If you have a list of indices specifying the outliers location in the vector, e.g. using:

```
out_idx = which(df$value > quan0.99)
```

You can do something like:

```
for(idx in out_idx) {
vec[(idx-1):(idx+1)] = mean(vec[(idx-1):(idx+1)])
}
```

You can wrap this in a function, making the bandwith and the function an optional parameter:

```
average_outliers = function(vec, outlier_idx, bandwith, func = "mean") {
# iterate over outliers
for(idx in out_idx) {
# slicing of arrays can be used for extracting information, or in this case,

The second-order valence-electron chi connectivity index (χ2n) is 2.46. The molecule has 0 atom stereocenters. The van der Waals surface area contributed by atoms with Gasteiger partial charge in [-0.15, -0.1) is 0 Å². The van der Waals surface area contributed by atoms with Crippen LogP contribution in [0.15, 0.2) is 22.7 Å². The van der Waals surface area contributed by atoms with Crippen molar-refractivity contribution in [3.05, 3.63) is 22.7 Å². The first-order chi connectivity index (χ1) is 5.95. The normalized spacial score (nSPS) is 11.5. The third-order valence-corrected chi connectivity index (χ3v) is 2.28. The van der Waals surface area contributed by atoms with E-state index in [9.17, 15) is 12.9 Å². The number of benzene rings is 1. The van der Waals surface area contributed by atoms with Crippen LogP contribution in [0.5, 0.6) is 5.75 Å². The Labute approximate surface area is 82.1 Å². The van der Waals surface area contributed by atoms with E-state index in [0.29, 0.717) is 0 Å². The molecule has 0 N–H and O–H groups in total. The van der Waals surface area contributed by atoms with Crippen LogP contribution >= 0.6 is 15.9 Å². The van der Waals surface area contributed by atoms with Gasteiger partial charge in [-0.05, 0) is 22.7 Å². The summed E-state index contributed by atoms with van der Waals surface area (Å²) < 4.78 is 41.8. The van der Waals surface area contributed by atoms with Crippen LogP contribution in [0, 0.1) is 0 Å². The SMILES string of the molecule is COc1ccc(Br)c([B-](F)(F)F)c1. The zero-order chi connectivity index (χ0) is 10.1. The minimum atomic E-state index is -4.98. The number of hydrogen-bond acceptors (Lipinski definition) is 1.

# for assiging values to that slice. do.call is used to call the e.g. the mean
# function with the vector as input.
vec[(idx-bandwith):(idx+bandwith)] = do.call(func, out_idx[(idx-bandwith):(idx+bandwith)])
}
return(vec)
}
```

allowing you to also use `median`

with a bandwith of 2. Using this function:

```
# Call average_outliers multiple times on itself,
# first for the 0.99 quantile, then for the 0.01 quantile.
vec = average_outliers(vec, which(vec > quan0.99))
vec = average_outliers(vec, which(vec < quan0.01))
```

or:

```
vec = average_outliers(vec, which(vec > quan0.99), bandwith = 2, func = "median")
vec = average_outliers(vec, which(vec < quan0.01), bandwith = 2, func = "median")
```

to use a bandwith of 2, and replace with the median value.